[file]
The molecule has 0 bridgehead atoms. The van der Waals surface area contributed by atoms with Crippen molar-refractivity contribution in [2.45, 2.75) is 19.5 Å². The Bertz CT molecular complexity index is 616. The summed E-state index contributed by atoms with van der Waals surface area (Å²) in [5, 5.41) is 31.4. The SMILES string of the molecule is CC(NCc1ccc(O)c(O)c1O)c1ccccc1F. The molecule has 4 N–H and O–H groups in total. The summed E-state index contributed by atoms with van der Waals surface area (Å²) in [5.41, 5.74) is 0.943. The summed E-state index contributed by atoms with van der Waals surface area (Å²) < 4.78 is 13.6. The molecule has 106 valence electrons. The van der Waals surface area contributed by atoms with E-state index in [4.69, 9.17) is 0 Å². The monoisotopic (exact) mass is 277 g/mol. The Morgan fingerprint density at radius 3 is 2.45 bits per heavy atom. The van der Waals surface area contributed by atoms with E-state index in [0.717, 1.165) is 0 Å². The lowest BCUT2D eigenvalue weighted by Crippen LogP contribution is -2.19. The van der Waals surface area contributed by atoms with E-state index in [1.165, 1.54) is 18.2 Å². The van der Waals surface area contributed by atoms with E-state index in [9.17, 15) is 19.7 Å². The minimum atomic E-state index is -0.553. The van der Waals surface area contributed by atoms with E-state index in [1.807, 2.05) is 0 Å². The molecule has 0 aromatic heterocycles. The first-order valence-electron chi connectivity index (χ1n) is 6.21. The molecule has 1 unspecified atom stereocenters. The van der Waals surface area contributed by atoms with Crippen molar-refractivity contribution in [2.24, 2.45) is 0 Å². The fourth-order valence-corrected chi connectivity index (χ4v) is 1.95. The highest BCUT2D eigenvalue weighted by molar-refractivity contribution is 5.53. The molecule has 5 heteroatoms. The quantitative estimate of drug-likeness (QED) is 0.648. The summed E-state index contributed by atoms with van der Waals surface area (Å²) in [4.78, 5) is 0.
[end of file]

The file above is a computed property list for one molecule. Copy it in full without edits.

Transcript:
The molecule has 0 bridgehead atoms. The van der Waals surface area contributed by atoms with Crippen molar-refractivity contribution in [2.45, 2.75) is 19.5 Å². The Bertz CT molecular complexity index is 616. The summed E-state index contributed by atoms with van der Waals surface area (Å²) in [5, 5.41) is 31.4. The SMILES string of the molecule is CC(NCc1ccc(O)c(O)c1O)c1ccccc1F. The molecule has 4 N–H and O–H groups in total. The summed E-state index contributed by atoms with van der Waals surface area (Å²) in [5.41, 5.74) is 0.943. The summed E-state index contributed by atoms with van der Waals surface area (Å²) < 4.78 is 13.6. The molecule has 106 valence electrons. The van der Waals surface area contributed by atoms with E-state index in [4.69, 9.17) is 0 Å². The monoisotopic (exact) mass is 277 g/mol. The Morgan fingerprint density at radius 3 is 2.45 bits per heavy atom. The van der Waals surface area contributed by atoms with E-state index in [0.717, 1.165) is 0 Å². The lowest BCUT2D eigenvalue weighted by Crippen LogP contribution is -2.19. The van der Waals surface area contributed by atoms with E-state index in [1.165, 1.54) is 18.2 Å². The van der Waals surface area contributed by atoms with E-state index in [9.17, 15) is 19.7 Å². The minimum atomic E-state index is -0.553. The van der Waals surface area contributed by atoms with E-state index in [1.807, 2.05) is 0 Å². The molecule has 0 aromatic heterocycles. The first-order valence-electron chi connectivity index (χ1n) is 6.21. The molecule has 1 unspecified atom stereocenters. The van der Waals surface area contributed by atoms with Crippen molar-refractivity contribution in [2.24, 2.45) is 0 Å². The fourth-order valence-corrected chi connectivity index (χ4v) is 1.95. The highest BCUT2D eigenvalue weighted by molar-refractivity contribution is 5.53. The molecule has 5 heteroatoms. The quantitative estimate of drug-likeness (QED) is 0.648. The summed E-state index contributed by atoms with van der Waals surface area (Å²) in [4.78, 5) is 0.